Mobility and Accessibility Upgrades- Keeping up with mobility and accessibility around the home can help to prevent accidents. Free fixes, such as de-cluttering, are easy and make more room for movement in hallways and storage spaces. Other simple items, such as adding better lighting, putting in an extra hand-rail on steps to aid with balance, or, attaching pull chain extenders on ceiling fans, can all help prevent falls while allowing a senior to stay in their home. Try contacting a certified aging-in-place specialist that can come to your home, analyze your specific situation, and suggest certain fixes that will allow for preventative care and more independence. If you have a long term care insurance policy, there may even be some home modifications that can be reimbursed, such as a stair lift.
Home-Based Aid- Home-based aid is a great option if a senior is medically healthy but needs help with basic tasks such as bathing, eating, dressing, and walking. Having a home health aid stop by even a few times a week can allow a senior to stay at home when they wouldn’t be able to on their own otherwise. A home health care only policy and comprehensive long term care policies will provide coverage for home care. Read the definitions of caregiver in your policy before contracting for care.
Home Based Medical Care- In today’s day and age, home-based medical care where nurses and doctors make house calls is becoming more and more common again. Besides general practice care for things like colds and flues, certain acute medical conditions can even be treated at home these days such a pneumonia and heart disease. This type of care prevents seniors from ending up the in the hospital, which can complicate certain health conditions or even add on new ones.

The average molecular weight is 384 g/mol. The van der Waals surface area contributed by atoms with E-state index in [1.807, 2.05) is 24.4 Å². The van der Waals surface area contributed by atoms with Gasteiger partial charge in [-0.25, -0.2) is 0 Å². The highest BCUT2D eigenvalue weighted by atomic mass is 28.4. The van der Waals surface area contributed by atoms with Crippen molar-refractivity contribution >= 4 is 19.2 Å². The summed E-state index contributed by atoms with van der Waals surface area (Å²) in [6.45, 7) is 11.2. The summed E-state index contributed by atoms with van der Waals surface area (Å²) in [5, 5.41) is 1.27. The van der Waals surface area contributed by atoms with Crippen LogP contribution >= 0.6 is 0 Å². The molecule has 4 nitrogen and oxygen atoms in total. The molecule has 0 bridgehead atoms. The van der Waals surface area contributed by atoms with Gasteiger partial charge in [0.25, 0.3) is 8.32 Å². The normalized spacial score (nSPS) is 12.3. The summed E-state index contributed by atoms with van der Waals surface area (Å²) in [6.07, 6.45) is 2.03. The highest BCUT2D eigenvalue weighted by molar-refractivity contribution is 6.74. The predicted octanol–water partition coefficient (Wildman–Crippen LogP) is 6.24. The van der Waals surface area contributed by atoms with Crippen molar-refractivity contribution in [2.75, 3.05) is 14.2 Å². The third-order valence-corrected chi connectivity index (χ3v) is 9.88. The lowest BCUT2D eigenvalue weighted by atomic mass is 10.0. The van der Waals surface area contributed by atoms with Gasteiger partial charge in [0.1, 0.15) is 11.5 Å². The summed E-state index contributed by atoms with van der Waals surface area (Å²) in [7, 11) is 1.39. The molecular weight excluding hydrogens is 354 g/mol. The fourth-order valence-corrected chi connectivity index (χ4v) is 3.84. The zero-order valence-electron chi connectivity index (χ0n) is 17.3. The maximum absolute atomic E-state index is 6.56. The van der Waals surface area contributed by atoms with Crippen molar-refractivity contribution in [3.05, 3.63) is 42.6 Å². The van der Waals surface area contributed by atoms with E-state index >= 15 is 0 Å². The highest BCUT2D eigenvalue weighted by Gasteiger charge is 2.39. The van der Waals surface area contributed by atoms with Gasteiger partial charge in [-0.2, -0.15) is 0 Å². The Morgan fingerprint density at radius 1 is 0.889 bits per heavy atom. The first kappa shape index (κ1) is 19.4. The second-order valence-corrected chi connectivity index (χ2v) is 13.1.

Overall, aging at home is the popular choice for most Americans. Benefits include the comfort of a familiar setting, maintaining independence, and the cognitive improvement that comes with keeping company with people of diverse ages. However, in order to maintain senior health while living at home, certain precautions must be met. If you are unsure about the costs that are involved with aging at home, try speaking with a long-term care professional. Many long-term care insurance plans have at-home care options. For information on how to use insurance to pay for at home benefits or long term care services, check out www.baygroupinsurance.com or call 410-557-7907. Local organizations such as GAIN, MSRN, and Life Planning Resources are also good resources to explore as they have professionals who provide services to seniors in Baltimore County, Harford County, and other jurisdictions in the Baltimore Metropolitan area. Making sure seniors are receiving proper nutrition, regularly exercising, socializing, have mobility and accessibility upgrades, and home-based health aide or medical care if needed, will all make aging at home a very realistic, and happy, possibility.